If you have been appointed as an Executor of an estate, you may have heard the term ‘applying for Confirmation’. An executor must normally obtain Confirmation before distributing the assets forming part of the deceased’s estate in line with the wishes set out in their Will. However, there are several steps involved in obtaining Confirmation. This article provides a brief overview of what is involved in the Confirmation process.
As part of the Confirmation application, the executor must provide an inventory of all of the assets that form part of the deceased’s estate. This can be quite an involved process, as the inventory must include all of the deceased’s assets, including money, property, valuables, shares, land and any other items of value. To create the inventory, the executor will need to contact all of the organisations where the deceased held accounts to get information about the value of their assets at the date of death.
If the deceased owned property, it may be necessary to obtain a valuation from a surveyor. If the deceased has possessions of value such as art, jewellery, cars or antiques, the executor may need to instruct a professional to have these items valued. Professional valuations are particularly important if the estate is likely to attract Inheritance Tax, if there may be a Legal Rights claim or in the circumstances where the residue of the estate is to be divided amongst a number of beneficiaries.
Typically, paying Inheritance Tax is the second step involved in winding up an estate. The inventory will determine whether the estate will be liable for Inheritance Tax. If the total value of the deceased’s assets is more than £325,000, the estate may incur inheritance tax. There are numerous exemptions and reliefs available, and an experienced executry solicitor will be able to advise you fully as to the Inheritance Tax position of the estate.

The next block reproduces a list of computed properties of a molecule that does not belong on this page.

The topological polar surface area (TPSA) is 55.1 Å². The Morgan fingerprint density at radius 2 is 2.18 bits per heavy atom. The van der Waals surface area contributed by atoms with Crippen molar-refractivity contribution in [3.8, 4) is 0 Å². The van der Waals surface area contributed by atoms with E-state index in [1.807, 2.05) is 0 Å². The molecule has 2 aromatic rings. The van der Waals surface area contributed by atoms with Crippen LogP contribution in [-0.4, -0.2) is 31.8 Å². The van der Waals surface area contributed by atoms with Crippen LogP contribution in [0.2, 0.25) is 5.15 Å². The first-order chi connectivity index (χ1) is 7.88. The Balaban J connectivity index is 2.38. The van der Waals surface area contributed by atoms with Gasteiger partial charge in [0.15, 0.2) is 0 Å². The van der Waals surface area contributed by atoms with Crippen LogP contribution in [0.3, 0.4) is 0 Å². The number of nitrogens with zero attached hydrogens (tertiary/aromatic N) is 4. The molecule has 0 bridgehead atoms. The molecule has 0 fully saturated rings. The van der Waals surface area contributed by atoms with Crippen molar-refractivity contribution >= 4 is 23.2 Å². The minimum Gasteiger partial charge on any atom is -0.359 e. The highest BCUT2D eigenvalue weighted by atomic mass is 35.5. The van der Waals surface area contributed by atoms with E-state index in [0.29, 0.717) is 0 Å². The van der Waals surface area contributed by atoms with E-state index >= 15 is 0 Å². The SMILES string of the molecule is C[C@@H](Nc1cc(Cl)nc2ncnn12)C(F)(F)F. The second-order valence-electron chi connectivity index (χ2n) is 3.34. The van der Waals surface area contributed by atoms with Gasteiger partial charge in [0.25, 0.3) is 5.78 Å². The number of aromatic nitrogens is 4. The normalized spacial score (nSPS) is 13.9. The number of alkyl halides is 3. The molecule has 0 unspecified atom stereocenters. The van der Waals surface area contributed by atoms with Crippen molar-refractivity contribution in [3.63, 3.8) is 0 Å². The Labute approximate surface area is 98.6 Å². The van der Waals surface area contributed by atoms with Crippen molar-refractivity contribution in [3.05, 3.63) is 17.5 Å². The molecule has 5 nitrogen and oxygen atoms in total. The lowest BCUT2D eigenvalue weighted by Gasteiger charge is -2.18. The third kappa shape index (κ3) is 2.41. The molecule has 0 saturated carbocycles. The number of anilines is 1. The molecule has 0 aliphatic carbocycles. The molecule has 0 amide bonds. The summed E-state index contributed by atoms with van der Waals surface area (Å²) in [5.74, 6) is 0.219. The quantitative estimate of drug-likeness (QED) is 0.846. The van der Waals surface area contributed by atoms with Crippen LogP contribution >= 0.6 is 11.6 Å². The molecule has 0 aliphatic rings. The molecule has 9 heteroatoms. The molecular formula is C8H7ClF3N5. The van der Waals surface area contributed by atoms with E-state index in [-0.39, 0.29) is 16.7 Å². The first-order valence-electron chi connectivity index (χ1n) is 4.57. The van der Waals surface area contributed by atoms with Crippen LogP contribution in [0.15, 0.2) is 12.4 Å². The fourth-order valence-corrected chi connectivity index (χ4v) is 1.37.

At least part of the Inheritance Tax due must be paid before the executors can obtain Confirmation, but at this time, the executors may not yet have access to the funds required to pay. Executors are not personally liable to pay the inheritance tax on the estate, but they may be required to pay what is due, either from the deceased’s assets or possibly by securing an ‘executors’ loan’, to allow them to obtain Confirmation and gain full title to deal with the estate assets/sell property.
Depending on the circumstances and the date of death, the Executors apply for Confirmation by submitting the appropriate forms to either HM Revenue and Customs and then the relevant Sheriff Court or in some instances (mainly cases where no Inheritance Tax liability arises) direct to the Sheriff Court. There may also be additional paperwork required. It is common to have the advice and assistance of a specialist solicitor for creating the inventory. Also, the rules surrounding Inheritance Tax are complicated and completing the Court and Revenue forms can be challenging and time consuming.
Carol McGovern is an Executry Paralegal and deals with all aspects of executry administration and related tax matters. Murray Beith Murray Executry group has assisted many families with the legal issues arising following the death of a relative. If you have any questions about the issues covered here, or if you wish to discuss any other legal matter, then please complete our contact form or call us on 0131 225 1200.
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